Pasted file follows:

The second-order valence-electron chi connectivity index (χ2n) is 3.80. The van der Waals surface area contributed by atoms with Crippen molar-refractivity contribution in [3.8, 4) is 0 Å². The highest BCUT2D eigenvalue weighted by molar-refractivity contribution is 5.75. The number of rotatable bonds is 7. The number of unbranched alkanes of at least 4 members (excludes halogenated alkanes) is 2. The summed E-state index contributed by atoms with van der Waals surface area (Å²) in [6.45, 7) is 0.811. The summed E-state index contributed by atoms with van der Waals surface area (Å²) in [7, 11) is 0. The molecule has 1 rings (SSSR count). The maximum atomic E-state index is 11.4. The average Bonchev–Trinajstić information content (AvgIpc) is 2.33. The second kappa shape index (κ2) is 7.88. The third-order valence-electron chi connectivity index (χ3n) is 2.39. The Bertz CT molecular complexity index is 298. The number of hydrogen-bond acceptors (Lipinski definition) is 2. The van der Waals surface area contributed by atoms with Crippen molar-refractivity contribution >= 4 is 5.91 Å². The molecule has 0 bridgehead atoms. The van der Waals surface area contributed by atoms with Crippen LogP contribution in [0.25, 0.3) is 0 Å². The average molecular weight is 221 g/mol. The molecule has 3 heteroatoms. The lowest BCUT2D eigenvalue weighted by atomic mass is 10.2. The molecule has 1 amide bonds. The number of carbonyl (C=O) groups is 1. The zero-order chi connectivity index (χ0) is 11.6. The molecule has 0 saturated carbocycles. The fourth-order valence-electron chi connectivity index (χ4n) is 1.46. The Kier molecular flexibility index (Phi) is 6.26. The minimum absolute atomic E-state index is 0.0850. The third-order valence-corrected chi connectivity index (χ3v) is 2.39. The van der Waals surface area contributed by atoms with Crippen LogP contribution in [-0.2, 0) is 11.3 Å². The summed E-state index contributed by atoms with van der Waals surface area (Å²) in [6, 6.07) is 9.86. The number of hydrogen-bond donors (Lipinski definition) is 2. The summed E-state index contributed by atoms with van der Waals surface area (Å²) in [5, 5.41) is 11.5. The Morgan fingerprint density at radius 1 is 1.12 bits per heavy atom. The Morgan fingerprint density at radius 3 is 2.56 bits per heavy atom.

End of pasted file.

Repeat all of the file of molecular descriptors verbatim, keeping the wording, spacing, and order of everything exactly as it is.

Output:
The second-order valence-electron chi connectivity index (χ2n) is 3.80. The van der Waals surface area contributed by atoms with Crippen molar-refractivity contribution in [3.8, 4) is 0 Å². The highest BCUT2D eigenvalue weighted by molar-refractivity contribution is 5.75. The number of rotatable bonds is 7. The number of unbranched alkanes of at least 4 members (excludes halogenated alkanes) is 2. The summed E-state index contributed by atoms with van der Waals surface area (Å²) in [6.45, 7) is 0.811. The summed E-state index contributed by atoms with van der Waals surface area (Å²) in [7, 11) is 0. The molecule has 1 rings (SSSR count). The maximum atomic E-state index is 11.4. The average Bonchev–Trinajstić information content (AvgIpc) is 2.33. The second kappa shape index (κ2) is 7.88. The third-order valence-electron chi connectivity index (χ3n) is 2.39. The Bertz CT molecular complexity index is 298. The number of hydrogen-bond acceptors (Lipinski definition) is 2. The van der Waals surface area contributed by atoms with Crippen molar-refractivity contribution >= 4 is 5.91 Å². The molecule has 0 bridgehead atoms. The van der Waals surface area contributed by atoms with Crippen LogP contribution in [0.25, 0.3) is 0 Å². The average molecular weight is 221 g/mol. The molecule has 3 heteroatoms. The lowest BCUT2D eigenvalue weighted by atomic mass is 10.2. The molecule has 1 amide bonds. The number of carbonyl (C=O) groups is 1. The zero-order chi connectivity index (χ0) is 11.6. The molecule has 0 saturated carbocycles. The fourth-order valence-electron chi connectivity index (χ4n) is 1.46. The Kier molecular flexibility index (Phi) is 6.26. The minimum absolute atomic E-state index is 0.0850. The third-order valence-corrected chi connectivity index (χ3v) is 2.39. The van der Waals surface area contributed by atoms with Crippen LogP contribution in [-0.2, 0) is 11.3 Å². The summed E-state index contributed by atoms with van der Waals surface area (Å²) in [6, 6.07) is 9.86. The number of hydrogen-bond donors (Lipinski definition) is 2. The summed E-state index contributed by atoms with van der Waals surface area (Å²) in [5, 5.41) is 11.5. The Morgan fingerprint density at radius 1 is 1.12 bits per heavy atom. The Morgan fingerprint density at radius 3 is 2.56 bits per heavy atom.